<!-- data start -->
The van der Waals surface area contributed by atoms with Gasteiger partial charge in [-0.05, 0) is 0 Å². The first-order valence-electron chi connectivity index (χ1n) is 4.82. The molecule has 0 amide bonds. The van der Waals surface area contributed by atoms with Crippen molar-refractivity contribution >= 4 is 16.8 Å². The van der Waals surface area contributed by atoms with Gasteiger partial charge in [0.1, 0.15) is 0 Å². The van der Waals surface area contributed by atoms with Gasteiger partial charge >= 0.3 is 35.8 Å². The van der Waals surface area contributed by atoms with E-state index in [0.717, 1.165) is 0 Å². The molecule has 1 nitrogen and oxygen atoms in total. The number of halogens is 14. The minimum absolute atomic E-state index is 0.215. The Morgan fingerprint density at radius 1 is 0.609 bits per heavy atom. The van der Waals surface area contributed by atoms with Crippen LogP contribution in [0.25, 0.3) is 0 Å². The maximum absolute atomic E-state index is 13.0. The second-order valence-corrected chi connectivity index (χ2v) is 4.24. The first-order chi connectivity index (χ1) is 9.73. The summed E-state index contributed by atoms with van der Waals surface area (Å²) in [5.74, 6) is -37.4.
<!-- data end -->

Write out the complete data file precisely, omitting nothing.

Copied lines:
The van der Waals surface area contributed by atoms with Gasteiger partial charge in [-0.05, 0) is 0 Å². The first-order valence-electron chi connectivity index (χ1n) is 4.82. The molecule has 0 amide bonds. The van der Waals surface area contributed by atoms with Crippen molar-refractivity contribution >= 4 is 16.8 Å². The van der Waals surface area contributed by atoms with Gasteiger partial charge in [0.1, 0.15) is 0 Å². The van der Waals surface area contributed by atoms with Gasteiger partial charge >= 0.3 is 35.8 Å². The van der Waals surface area contributed by atoms with E-state index in [0.717, 1.165) is 0 Å². The molecule has 1 nitrogen and oxygen atoms in total. The number of halogens is 14. The minimum absolute atomic E-state index is 0.215. The Morgan fingerprint density at radius 1 is 0.609 bits per heavy atom. The van der Waals surface area contributed by atoms with Crippen LogP contribution in [0.25, 0.3) is 0 Å². The maximum absolute atomic E-state index is 13.0. The second-order valence-corrected chi connectivity index (χ2v) is 4.24. The first-order chi connectivity index (χ1) is 9.73. The summed E-state index contributed by atoms with van der Waals surface area (Å²) in [5.74, 6) is -37.4.